MILAN — Istituto Marangoni has made its move into the metaverse.
After opening campuses in Milan, Paris, London and Mumbai, as well as Shenzhen, Miami, Dubai, Shanghai, Mumbai, Shanghai, Shenzhen and Shenzhen, the school now has its own campus. “The Talent District,”Its metaverse space aimed to enhance engagement with its Gen Z student and develop their digital skillsets.
The virtual space offers a user-friendly experience and includes many areas visitors can explore using their avatars. These are gold figures wearing flowy capes — both choices intended to avoid references to any body type, gender, race or age — and that are customizable through the color of the clothes and graphic symbols on the face.
At the moment, accessible pavilions in The Talent District include The Infopoint, collecting information on courses and study areas — which are exemplified by the sculptures of a needle with moving threads, a paint brush and a curved chair representing the fashion, art and design disciplines, respectively — and The Exhibition Pavilion showcasing virtual events and the work of the best students introduced by their own avatars.
The Theatre, housing lectures and talks; The Archive, collecting all past activities and projects, and The Partners’ House displaying projects created by students for partner companies will be rolled out in upcoming months.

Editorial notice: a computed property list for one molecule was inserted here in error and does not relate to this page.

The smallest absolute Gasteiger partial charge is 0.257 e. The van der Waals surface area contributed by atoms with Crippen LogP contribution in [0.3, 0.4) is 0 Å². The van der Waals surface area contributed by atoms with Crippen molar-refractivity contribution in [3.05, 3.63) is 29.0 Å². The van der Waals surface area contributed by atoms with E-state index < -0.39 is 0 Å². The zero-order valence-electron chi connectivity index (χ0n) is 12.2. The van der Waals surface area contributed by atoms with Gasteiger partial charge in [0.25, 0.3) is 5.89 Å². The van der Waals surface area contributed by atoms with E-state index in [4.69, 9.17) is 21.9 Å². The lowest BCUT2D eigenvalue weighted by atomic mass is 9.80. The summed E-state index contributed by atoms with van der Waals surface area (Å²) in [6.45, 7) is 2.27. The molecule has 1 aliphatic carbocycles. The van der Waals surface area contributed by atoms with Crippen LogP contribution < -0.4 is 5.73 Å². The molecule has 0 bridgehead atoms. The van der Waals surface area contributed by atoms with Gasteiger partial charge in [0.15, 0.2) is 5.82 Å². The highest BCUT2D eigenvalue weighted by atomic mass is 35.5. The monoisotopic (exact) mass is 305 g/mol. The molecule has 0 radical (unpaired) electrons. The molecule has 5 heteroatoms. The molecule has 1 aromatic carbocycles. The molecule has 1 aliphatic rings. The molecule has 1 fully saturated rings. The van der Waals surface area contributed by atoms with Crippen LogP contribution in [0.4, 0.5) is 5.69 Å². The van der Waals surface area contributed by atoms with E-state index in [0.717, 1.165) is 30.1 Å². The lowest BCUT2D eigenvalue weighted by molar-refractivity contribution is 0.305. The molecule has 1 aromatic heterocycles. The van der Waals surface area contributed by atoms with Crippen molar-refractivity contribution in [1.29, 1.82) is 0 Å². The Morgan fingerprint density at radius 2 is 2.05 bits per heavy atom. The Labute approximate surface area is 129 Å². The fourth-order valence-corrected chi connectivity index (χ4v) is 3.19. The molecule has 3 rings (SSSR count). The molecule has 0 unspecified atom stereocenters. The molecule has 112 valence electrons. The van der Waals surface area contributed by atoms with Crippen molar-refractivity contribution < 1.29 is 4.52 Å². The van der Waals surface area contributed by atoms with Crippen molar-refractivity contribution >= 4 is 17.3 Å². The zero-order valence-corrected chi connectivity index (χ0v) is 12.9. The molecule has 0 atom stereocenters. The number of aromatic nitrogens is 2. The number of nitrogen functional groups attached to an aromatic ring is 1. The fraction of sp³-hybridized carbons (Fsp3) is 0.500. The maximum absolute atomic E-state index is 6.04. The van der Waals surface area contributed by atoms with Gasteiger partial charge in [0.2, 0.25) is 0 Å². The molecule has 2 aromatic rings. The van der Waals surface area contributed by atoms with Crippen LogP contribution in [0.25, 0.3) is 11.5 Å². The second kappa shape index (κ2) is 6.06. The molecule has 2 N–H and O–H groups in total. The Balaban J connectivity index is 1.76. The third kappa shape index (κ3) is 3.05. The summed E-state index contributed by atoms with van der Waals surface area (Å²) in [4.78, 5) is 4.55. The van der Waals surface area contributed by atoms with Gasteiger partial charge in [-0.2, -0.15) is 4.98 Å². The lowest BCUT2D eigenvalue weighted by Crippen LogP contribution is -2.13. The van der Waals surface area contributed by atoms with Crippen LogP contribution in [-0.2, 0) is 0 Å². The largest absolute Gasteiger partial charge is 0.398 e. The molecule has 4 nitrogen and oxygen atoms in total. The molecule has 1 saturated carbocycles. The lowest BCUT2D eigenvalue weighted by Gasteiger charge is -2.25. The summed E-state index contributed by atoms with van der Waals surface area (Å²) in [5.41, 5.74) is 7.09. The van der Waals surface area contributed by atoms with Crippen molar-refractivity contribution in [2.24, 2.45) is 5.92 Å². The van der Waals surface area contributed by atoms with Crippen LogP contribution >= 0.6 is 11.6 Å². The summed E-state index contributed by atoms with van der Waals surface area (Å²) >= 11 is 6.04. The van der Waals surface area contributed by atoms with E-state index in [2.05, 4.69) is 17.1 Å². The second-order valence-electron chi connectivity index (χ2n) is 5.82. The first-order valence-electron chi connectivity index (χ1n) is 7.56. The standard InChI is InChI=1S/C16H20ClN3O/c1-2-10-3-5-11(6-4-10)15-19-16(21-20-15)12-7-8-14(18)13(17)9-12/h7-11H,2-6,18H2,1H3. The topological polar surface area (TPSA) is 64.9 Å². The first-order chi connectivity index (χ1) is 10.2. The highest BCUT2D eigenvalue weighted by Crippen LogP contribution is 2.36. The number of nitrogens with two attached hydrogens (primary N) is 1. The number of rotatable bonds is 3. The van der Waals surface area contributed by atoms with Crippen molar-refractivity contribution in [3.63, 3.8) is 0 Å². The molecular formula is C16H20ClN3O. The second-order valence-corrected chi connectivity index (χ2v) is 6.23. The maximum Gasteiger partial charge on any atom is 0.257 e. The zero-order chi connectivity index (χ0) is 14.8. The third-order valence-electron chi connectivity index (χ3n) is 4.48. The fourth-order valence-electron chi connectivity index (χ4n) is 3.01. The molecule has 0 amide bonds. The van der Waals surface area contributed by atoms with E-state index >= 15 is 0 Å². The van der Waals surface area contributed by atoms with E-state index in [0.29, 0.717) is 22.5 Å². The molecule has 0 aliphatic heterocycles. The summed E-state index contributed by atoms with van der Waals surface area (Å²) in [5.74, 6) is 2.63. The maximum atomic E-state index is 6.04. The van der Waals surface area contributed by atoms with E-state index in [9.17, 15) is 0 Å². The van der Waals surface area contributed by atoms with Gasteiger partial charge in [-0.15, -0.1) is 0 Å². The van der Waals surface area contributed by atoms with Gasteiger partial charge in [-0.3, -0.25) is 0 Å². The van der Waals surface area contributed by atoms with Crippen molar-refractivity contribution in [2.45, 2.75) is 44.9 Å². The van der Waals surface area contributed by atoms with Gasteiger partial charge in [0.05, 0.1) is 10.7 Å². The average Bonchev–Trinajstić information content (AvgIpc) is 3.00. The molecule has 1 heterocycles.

“This is a project meant to be expanded time after time, with more buildings and activities,”Stefania Valenti confirmed, managing director of Istituto marangoni. “We called it ‘district’ to telegraph this idea and as a nod to Made in Italy, which has always been based on the excellence of different districts.”
Valenti stated that the same attention was paid by Valenti to local companies in selecting the tech partners for the metaverse development project. The university was primarily associated with IGoodi, an Italian realistic avatar maker; Monogrid, a digital and mixed reality creative studio based in Florence, and AnotheReality, a Milanese start up that specializes in immersive extended reality solutions like AR and VR.
“They are all young, fast and competent. We developed the whole platform in three months,” said Valenti, explaining that the school first got in touch with these firms to implement projects as part of its design master’s degree courses.
The peak of the school’s metaverse experience is The Exhibition Pavilion, which grants access to different rooms resembling lunar caves according to the university’s disciplines. Each room showcases realistic avatars of the best students, which were created thanks to IGoodi’s 4D body scanning.
“It’s nice to have students themselves introducing their work,” said Valenti, showing a demo of a realistic representation of a student — voice included — explaining her final project, while a side board with information on her profile, description of her work as well as additional project assets appears on the screen. A link redirecting visitors to the email address of the school’s career service is also included with the aim of further prompting collaboration opportunities for students.